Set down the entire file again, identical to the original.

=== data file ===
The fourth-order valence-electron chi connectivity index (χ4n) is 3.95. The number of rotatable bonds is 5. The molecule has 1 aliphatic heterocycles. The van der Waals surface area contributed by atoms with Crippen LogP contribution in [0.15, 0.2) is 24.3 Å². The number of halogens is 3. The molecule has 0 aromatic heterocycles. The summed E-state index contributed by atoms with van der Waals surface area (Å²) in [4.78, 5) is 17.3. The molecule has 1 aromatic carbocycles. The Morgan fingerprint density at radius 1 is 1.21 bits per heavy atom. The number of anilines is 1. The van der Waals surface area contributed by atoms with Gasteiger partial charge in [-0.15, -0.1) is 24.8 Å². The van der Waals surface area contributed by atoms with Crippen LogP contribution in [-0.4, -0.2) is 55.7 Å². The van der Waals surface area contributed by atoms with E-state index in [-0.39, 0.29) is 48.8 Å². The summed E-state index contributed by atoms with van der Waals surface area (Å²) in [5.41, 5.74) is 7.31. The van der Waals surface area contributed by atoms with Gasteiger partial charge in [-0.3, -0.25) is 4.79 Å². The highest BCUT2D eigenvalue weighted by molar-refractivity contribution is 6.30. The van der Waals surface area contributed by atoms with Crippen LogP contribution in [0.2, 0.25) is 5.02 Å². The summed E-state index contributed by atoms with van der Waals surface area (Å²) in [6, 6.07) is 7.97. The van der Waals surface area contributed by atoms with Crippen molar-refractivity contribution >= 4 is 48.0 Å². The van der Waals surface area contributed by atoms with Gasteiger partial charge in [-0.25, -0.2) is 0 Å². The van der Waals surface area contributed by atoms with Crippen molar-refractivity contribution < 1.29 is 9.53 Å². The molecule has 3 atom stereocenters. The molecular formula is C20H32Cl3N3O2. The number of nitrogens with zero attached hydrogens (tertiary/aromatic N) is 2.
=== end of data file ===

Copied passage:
The fourth-order valence-electron chi connectivity index (χ4n) is 3.95. The number of rotatable bonds is 5. The molecule has 1 aliphatic heterocycles. The van der Waals surface area contributed by atoms with Crippen LogP contribution in [0.15, 0.2) is 24.3 Å². The number of halogens is 3. The molecule has 0 aromatic heterocycles. The summed E-state index contributed by atoms with van der Waals surface area (Å²) in [4.78, 5) is 17.3. The molecule has 1 aromatic carbocycles. The Morgan fingerprint density at radius 1 is 1.21 bits per heavy atom. The number of anilines is 1. The van der Waals surface area contributed by atoms with Gasteiger partial charge in [-0.15, -0.1) is 24.8 Å². The van der Waals surface area contributed by atoms with Crippen LogP contribution in [-0.4, -0.2) is 55.7 Å². The van der Waals surface area contributed by atoms with E-state index in [-0.39, 0.29) is 48.8 Å². The summed E-state index contributed by atoms with van der Waals surface area (Å²) in [5.41, 5.74) is 7.31. The van der Waals surface area contributed by atoms with Gasteiger partial charge in [-0.3, -0.25) is 4.79 Å². The highest BCUT2D eigenvalue weighted by molar-refractivity contribution is 6.30. The van der Waals surface area contributed by atoms with Crippen LogP contribution in [0.2, 0.25) is 5.02 Å². The summed E-state index contributed by atoms with van der Waals surface area (Å²) in [6, 6.07) is 7.97. The van der Waals surface area contributed by atoms with Crippen molar-refractivity contribution >= 4 is 48.0 Å². The van der Waals surface area contributed by atoms with Gasteiger partial charge in [-0.25, -0.2) is 0 Å². The van der Waals surface area contributed by atoms with Crippen molar-refractivity contribution < 1.29 is 9.53 Å². The molecule has 3 atom stereocenters. The molecular formula is C20H32Cl3N3O2. The number of nitrogens with zero attached hydrogens (tertiary/aromatic N) is 2.